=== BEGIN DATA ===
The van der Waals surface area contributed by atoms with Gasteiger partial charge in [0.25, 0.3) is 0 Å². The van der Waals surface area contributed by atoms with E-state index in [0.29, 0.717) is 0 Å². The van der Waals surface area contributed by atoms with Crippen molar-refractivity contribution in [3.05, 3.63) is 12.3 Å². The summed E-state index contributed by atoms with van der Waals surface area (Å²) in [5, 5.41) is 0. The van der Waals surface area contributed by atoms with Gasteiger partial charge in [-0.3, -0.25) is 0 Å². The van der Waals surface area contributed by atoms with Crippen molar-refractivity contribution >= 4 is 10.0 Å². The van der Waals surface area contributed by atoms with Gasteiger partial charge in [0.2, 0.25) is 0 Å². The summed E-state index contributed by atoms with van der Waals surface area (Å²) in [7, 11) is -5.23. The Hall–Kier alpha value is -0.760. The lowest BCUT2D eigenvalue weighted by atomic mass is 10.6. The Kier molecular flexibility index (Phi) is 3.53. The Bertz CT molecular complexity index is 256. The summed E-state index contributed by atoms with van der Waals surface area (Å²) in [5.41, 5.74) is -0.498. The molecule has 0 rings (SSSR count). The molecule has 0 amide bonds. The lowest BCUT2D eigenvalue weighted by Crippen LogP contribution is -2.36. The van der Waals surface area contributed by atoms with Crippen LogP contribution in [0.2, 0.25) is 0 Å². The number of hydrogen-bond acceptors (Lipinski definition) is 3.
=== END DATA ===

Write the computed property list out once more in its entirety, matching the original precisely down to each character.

The van der Waals surface area contributed by atoms with Gasteiger partial charge in [0.25, 0.3) is 0 Å². The van der Waals surface area contributed by atoms with E-state index in [0.29, 0.717) is 0 Å². The van der Waals surface area contributed by atoms with Crippen molar-refractivity contribution in [3.05, 3.63) is 12.3 Å². The summed E-state index contributed by atoms with van der Waals surface area (Å²) in [5, 5.41) is 0. The van der Waals surface area contributed by atoms with Gasteiger partial charge in [-0.3, -0.25) is 0 Å². The van der Waals surface area contributed by atoms with Crippen molar-refractivity contribution >= 4 is 10.0 Å². The van der Waals surface area contributed by atoms with Gasteiger partial charge in [0.2, 0.25) is 0 Å². The summed E-state index contributed by atoms with van der Waals surface area (Å²) in [7, 11) is -5.23. The Hall–Kier alpha value is -0.760. The lowest BCUT2D eigenvalue weighted by atomic mass is 10.6. The Kier molecular flexibility index (Phi) is 3.53. The Bertz CT molecular complexity index is 256. The summed E-state index contributed by atoms with van der Waals surface area (Å²) in [5.41, 5.74) is -0.498. The molecule has 0 rings (SSSR count). The molecule has 0 amide bonds. The lowest BCUT2D eigenvalue weighted by Crippen LogP contribution is -2.36. The van der Waals surface area contributed by atoms with Crippen LogP contribution in [0.2, 0.25) is 0 Å². The number of hydrogen-bond acceptors (Lipinski definition) is 3.